Required classes still beneficial for students on specific career path


Junior Kiren MacLeod sits amongst his fellow debaters in scrubs. Though some students know the career path they wish to take, many believe the broad spectrum of classes they take still benefits their knowledge. Photo by Kris Cho

Ji-Sung Lee

As the anticipation to leave high school and enter a new set of doors rises, selecting a future career can be stressful.  Many high schoolers hope the wide array of classes they take will help narrow down the difficult decision.
By ingraining certain aspects into their head, some find they already have a path in mind they wish to take. However, for a handful of other students, their education is only working to teach them which career path will be most fitting.
For junior Sam Ventrillo, cooking in the Columbia Area Career Center in Culinary Art 2 is more than just baking delicious treats.  The culinary field is his future, the job he sees most fit his interests and the one career Ventrillo sees himself making his own business in.
“I am definitely interested in the culinary field. I have had the chance to work in the restaurant side of the field and I certainly enjoy it,” Ventrillo said. “I’ve worked at the Wine Cellar and Bistro for the summer and during the year so far and have learned a lot and been able to utilize what I’ve done in culinary class within my job.”
For the few high schoolers like Ventrillo who know exactly the plan they want to follow, choosing classes and applying to colleges may save them a couple of steps.  On the other hand, sophomore Zainab Ibitoye  believes despite knowing every detail to one’s future, taking a variety of classes is the best way to be well rounded.
“Even if you think a class might not seem helpful, it actually can benefit your future indirectly,” Ibitoye said. “If you take French and you want to be a doctor, you might not see any correlations, but it can help you by having good communication skills with somebody that might not speak the same language as you. Taking these variety of classes also helps you to realize what you actually want to be when you grow up.  It’s also a good to have knowledge in a broad spectrum of topics.”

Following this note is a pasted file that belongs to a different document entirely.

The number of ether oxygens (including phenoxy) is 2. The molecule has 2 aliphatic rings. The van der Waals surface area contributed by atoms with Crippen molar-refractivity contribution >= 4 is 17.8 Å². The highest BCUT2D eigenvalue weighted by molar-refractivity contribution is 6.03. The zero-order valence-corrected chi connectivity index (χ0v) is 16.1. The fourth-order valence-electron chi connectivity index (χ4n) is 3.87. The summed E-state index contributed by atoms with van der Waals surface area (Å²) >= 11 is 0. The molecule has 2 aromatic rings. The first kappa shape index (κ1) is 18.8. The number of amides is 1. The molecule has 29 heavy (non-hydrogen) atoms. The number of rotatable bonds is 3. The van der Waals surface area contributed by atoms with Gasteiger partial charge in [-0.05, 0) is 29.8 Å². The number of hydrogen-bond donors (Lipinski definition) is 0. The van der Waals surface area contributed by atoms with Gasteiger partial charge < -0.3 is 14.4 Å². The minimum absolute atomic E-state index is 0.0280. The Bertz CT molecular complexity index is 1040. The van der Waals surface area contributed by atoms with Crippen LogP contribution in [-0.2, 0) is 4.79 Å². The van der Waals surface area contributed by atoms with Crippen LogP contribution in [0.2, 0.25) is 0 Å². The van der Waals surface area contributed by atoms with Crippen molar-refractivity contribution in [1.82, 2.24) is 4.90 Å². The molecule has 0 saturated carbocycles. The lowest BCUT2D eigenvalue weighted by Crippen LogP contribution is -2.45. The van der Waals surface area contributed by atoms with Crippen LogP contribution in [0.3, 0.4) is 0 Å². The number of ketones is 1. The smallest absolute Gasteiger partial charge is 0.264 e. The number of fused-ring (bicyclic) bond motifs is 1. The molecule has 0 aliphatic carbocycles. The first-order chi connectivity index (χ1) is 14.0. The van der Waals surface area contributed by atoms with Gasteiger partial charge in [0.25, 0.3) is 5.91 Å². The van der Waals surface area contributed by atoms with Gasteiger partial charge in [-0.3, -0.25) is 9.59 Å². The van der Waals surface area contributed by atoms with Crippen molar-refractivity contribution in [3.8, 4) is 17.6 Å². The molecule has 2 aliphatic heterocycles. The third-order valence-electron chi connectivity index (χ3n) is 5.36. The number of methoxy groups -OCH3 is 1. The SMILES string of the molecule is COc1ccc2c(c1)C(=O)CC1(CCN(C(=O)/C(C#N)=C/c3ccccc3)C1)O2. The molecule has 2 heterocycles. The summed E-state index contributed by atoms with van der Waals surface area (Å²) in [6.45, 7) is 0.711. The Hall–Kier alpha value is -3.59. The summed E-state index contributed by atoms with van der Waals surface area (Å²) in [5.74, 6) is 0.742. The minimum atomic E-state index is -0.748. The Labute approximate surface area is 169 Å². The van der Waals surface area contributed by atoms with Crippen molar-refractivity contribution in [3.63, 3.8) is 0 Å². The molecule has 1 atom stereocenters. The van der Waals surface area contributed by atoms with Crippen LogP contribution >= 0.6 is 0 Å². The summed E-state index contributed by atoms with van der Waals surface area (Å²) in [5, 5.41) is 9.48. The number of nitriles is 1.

For Ventrillo, getting the experience to prepare and plate food at a restaurant is what gave him the desire to continue focusing on the culinary field.  Though he has a strong sense of what he’ll do after graduation, similar to Ibitoye, he stills believes in taking required classes that may not directly benefit his career path.
“Core classes are still important even if they don’t affect you because I know that some careers aren’t so set in stone.  I know that many opportunities can arise in the future,” Ventrillo said.  “Then you can utilize skills that you’ve learned in your core classes even if at the time they don’t seem helpful.”
For students who don’t know if science or English is their calling, the required courses might be beneficial to choosing their career by allowing them to narrow down options they like. Besides giving them the option to confine their choices, social studies teacher Austin Reed said the broad spectrum of required courses also provides room for error.
“I would say as a student, what they think they might want to do will change,” Reed said.  “I have 15 year olds that say they’re going to do this, and something funny happens when you are 35 years old, and you realize that you still don’t know what you want to do with your life. Your interests change, and I know that is not what school folks want to hear, but just in case, it’s good to have a plan B.”
Despite having a fall back by taking requisites for graduation, the idea of attending more classes than ones that apply to a single subject or field can be beneficial to any student alike. Reed said while students who plan on following a specific path may see themselves exactly how they visioned, others realize that their time in high school can only help them decide what the future holds for them.
“It is good to be well rounded, and I think there’s value in using your brain to think about different topics,” Reed said. “I also think it raises your overall intellect if you think through different subject areas.  Even if you are sure you want to be a historian, you might question why you have to take math. All that stuff is just going to make you smarter even though you might be set on being one thing as a career.”